The Proposals

The proposals outlined in the planning application (20/01518/FUL) will damage aviation at the airport.

How to Object

As the statutory consultation period has now ended you need to submit your comments by email or post. We expect the application to be reviewed by the Bassetlaw planning committee over the next few months and your comments will still be taken into consideration by the planning department.

You can email planning@bassetlaw.gov.uk or write to The Head of Regeneration, Queens buildings, Potter Street, Worksop, S80 2AH. Please include the application reference number.

  • Retford-Gamston is a profitable major General and Business Aviation airport in its own right. Several offers have been made in recent years to purchase the site for continued use as an airport and these proposals are not a requirement for continued commercial viability.
  • Joint use of the airport for motor vehicle testing will impact safety. Aircraft and cars do not mix well and the CAA are unlikely to issue a license for a runway with dual use and irregular surface markings.
  • Safety Management Systems are a requirement for corporate/business aircraft and airports. Use of the runway for vehicle testing would need to be demonstrably safe. The question of safety and liability issues should an aviation accident occur as a result of the proposed dual use is not addressed by the plans.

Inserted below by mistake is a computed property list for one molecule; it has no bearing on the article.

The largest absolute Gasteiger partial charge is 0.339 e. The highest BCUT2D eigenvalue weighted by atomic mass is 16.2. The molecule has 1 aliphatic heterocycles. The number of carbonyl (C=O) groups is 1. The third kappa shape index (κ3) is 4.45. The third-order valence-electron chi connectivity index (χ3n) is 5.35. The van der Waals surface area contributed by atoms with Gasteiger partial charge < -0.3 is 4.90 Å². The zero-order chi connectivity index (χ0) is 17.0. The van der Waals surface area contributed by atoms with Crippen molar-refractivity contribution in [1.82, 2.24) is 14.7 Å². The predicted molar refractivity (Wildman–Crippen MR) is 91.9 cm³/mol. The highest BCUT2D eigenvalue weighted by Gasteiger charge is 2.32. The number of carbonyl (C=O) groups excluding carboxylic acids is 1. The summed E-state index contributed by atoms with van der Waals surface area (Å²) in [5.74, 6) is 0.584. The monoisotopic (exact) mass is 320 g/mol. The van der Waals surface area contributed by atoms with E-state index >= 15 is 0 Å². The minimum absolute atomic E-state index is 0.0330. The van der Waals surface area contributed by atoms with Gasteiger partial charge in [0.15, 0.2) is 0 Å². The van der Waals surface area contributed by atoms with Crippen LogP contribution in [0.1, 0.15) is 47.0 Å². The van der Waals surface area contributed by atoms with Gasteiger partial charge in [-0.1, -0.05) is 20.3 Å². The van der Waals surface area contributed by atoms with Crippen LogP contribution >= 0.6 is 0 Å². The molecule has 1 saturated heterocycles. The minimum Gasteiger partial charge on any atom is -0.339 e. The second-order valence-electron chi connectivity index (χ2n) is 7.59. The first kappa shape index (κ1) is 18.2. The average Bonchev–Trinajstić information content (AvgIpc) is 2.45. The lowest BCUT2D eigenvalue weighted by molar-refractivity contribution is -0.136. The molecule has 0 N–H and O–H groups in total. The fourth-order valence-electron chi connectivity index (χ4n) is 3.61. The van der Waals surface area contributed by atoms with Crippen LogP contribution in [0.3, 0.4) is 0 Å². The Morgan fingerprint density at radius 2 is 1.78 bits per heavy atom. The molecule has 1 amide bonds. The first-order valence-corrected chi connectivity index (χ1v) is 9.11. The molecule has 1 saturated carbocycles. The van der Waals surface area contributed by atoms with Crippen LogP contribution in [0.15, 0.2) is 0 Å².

• The proposals include converting hangars 6-11 into a vehicle test facility, unfortunately this overlooks the fact that these hangars contain approximately two-thirds of all aircraft in hangars at the airport. Displacing general aviation aircraft from the site will lead to a loss of income of over £1million per year which will render the site unprofitable and susceptible to further development.
  • An automotive test facility could be built to the east of the current hangars, on land owned by the proposers.  This would provide many of the benefits of the Thatcham proposals for the local community without displacing aircraft.
  • The proposals would result in a gradual winding-down of aviation activity at the site. Over time this could result in the direct loss of over 100 highly skilled technical and aviation jobs at the airport and throughout the region (including flight training, engineering and aircraft support services). Small aircraft form part of a vibrant nationwide industry. Vehicle testing will create a maximum of 47 jobs at the site, only 29 of which will be accessible to local residents.
  • The hangars lost as part of the plan accommodate all types of aircraft from historic types to light commercial jets, turboprop aircraft and helicopters. Until recently hangar six was home to the Children’s Air Ambulance. It is not correct to assume that these are all expensive toys owned by private individuals.
  • The economic benefits of vehicle testing are unlikely to fully offset the loss of aircraft and aviation businesses based at the site. Several aerospace companies in surrounding communities benefit directly from the airport and will become unviable as a result.